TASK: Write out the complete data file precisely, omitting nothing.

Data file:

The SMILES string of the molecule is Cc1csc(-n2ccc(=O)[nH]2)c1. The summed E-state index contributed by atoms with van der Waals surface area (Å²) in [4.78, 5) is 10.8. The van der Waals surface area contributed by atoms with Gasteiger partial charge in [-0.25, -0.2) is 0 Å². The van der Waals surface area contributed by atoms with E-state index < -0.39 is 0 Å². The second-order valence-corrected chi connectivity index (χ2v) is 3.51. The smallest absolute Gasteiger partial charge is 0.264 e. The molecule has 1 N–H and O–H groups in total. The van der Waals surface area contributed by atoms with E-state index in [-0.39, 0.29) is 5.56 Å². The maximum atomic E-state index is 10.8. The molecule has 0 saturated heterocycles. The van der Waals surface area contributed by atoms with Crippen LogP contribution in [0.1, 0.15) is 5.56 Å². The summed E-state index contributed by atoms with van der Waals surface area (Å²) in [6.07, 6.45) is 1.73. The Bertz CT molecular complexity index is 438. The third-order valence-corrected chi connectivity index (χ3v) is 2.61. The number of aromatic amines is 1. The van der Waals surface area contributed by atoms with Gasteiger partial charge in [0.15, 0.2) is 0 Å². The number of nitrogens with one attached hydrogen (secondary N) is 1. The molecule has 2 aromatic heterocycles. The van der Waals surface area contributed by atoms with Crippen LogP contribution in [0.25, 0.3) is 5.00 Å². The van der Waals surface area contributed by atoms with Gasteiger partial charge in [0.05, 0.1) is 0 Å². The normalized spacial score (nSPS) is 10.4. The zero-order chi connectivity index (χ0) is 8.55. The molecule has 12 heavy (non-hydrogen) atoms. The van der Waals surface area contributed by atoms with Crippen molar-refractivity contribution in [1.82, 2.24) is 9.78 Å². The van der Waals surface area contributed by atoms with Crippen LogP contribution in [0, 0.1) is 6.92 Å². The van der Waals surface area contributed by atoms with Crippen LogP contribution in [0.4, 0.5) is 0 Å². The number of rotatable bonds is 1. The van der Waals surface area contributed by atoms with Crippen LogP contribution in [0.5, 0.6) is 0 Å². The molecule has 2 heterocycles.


The SMILES string of the molecule is Cc1csc(-n2ccc(=O)[nH]2)c1. The summed E-state index contributed by atoms with van der Waals surface area (Å²) in [4.78, 5) is 10.8. The van der Waals surface area contributed by atoms with Gasteiger partial charge in [-0.25, -0.2) is 0 Å². The van der Waals surface area contributed by atoms with E-state index < -0.39 is 0 Å². The second-order valence-corrected chi connectivity index (χ2v) is 3.51. The smallest absolute Gasteiger partial charge is 0.264 e. The molecule has 1 N–H and O–H groups in total. The van der Waals surface area contributed by atoms with E-state index in [-0.39, 0.29) is 5.56 Å². The maximum atomic E-state index is 10.8. The molecule has 0 saturated heterocycles. The van der Waals surface area contributed by atoms with Crippen LogP contribution in [0.1, 0.15) is 5.56 Å². The summed E-state index contributed by atoms with van der Waals surface area (Å²) in [6.07, 6.45) is 1.73. The Bertz CT molecular complexity index is 438. The third-order valence-corrected chi connectivity index (χ3v) is 2.61. The number of aromatic amines is 1. The van der Waals surface area contributed by atoms with Gasteiger partial charge in [0.15, 0.2) is 0 Å². The number of nitrogens with one attached hydrogen (secondary N) is 1. The molecule has 2 aromatic heterocycles. The van der Waals surface area contributed by atoms with Crippen LogP contribution in [0.25, 0.3) is 5.00 Å². The van der Waals surface area contributed by atoms with Gasteiger partial charge in [0.05, 0.1) is 0 Å². The normalized spacial score (nSPS) is 10.4. The zero-order chi connectivity index (χ0) is 8.55. The molecule has 12 heavy (non-hydrogen) atoms. The van der Waals surface area contributed by atoms with Crippen molar-refractivity contribution in [1.82, 2.24) is 9.78 Å². The van der Waals surface area contributed by atoms with Crippen LogP contribution in [0, 0.1) is 6.92 Å². The van der Waals surface area contributed by atoms with Crippen LogP contribution in [0.4, 0.5) is 0 Å². The number of rotatable bonds is 1. The van der Waals surface area contributed by atoms with Crippen LogP contribution in [0.5, 0.6) is 0 Å². The molecule has 2 heterocycles.